BMW seeks to address a skilled automotive manufacturing labor shortage through the implementation of apprenticeship programs in the UK and U.S. While neither of them is limited to high-school students, the company hopes to begin attracting young people to the industry long before they apply to four-year institutions.
One of their factories in Spartanburg, South Carolina offers a program based on the German apprenticeship system, a practice that goes back hundreds of years. Young people, who are still facing high unemployment rates even after obtaining four-year degrees, are offered part-time work and an associates degree paid for entirely by BMW. The company sees this as a way to not only boost employment overall, but also to create a pipeline for automotive talent - something that many manufacturers feel is in short supply as of late.
An additional apprenticeship program, called the Go Girls Technical Program, begins next month in the U.K. Targeted at young women ages 15 to 24, the program seeks to draw more women into auto manufacturing to even the ratio between men and women working in the industry and offer insight into the daily challenges faced by engineers and technical workers. The program will take place in Hams Hall and the Oxford and Swindon plants, allowing participants to follow the production of their MINI vehicles. The Go Girls Technical Program recruits based on the grades of the women who apply, and hopes to even further fight the stigma of going into a manufacturing career.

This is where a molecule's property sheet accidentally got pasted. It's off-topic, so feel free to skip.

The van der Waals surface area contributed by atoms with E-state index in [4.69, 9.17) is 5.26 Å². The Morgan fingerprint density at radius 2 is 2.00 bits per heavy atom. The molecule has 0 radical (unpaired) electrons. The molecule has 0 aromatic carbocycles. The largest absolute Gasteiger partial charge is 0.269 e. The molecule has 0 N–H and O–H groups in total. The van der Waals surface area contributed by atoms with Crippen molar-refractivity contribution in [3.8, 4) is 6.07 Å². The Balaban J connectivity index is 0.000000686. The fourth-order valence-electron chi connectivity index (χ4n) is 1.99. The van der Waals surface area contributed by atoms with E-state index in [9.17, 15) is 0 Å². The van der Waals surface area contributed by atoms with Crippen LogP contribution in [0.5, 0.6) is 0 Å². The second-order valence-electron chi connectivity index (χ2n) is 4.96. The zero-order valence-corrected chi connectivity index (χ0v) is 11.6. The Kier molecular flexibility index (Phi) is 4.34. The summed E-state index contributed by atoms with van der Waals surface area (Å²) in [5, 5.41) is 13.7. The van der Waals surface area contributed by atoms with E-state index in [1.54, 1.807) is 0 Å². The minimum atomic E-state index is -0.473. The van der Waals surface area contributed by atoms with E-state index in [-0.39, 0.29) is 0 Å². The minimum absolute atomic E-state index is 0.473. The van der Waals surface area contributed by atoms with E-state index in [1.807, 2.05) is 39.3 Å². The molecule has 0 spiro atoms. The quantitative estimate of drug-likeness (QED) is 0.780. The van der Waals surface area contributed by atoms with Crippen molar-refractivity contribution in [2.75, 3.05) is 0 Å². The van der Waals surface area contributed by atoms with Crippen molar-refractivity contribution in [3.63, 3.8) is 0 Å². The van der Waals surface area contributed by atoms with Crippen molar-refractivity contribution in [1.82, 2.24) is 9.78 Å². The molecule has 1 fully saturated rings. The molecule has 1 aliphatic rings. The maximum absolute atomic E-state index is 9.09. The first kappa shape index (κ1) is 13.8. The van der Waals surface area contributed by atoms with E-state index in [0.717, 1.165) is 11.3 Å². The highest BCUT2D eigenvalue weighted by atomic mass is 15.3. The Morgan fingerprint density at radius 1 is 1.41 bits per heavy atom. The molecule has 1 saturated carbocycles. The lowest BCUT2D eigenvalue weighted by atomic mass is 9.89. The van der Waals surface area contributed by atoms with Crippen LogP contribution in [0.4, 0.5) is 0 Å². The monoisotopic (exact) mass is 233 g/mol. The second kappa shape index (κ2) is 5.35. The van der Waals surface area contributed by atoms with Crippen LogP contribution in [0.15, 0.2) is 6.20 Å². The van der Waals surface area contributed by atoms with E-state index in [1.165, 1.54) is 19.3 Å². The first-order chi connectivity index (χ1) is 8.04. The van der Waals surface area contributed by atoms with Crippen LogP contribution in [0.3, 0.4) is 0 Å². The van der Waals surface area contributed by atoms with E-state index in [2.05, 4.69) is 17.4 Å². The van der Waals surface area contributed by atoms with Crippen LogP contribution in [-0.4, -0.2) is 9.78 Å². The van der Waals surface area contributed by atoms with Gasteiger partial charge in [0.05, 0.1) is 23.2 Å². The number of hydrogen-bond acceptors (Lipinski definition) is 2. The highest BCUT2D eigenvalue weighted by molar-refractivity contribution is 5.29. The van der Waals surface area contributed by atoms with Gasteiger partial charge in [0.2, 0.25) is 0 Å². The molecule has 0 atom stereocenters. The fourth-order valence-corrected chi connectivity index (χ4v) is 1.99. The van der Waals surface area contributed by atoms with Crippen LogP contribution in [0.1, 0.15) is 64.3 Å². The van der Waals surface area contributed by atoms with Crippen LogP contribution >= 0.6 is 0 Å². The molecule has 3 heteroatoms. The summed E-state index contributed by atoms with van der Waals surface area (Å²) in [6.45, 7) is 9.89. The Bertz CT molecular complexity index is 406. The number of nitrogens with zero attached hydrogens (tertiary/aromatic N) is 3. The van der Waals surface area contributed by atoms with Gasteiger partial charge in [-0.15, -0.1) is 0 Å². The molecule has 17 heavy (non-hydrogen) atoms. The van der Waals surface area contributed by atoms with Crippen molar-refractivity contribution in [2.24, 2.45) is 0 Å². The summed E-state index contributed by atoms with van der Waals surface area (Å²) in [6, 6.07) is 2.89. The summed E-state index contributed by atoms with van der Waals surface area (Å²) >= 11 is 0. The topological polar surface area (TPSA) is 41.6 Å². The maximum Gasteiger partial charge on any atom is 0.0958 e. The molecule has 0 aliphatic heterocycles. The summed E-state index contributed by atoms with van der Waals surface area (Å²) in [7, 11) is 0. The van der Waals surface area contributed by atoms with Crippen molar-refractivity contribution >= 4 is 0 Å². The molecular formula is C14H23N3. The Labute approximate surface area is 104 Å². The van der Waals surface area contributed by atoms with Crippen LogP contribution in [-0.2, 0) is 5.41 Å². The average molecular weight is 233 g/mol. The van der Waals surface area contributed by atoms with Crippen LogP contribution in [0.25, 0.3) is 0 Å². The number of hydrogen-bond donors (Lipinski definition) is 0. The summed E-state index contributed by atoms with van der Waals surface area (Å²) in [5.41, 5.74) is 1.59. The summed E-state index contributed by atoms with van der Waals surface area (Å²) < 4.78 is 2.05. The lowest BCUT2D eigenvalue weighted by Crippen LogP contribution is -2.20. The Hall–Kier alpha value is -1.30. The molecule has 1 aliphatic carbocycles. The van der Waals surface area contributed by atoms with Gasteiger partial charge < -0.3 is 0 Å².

While there may be a prevalent need to fill the currently dwindling manufacturing labor force in America, the growing availability of skilled labor in Mexico provides automotive manufacturers expanding to Mexico with an alternative solution. Manufacturing in Mexico not only provides many auto companies with a well-educated work force, but also reduces manufacturing costs overall.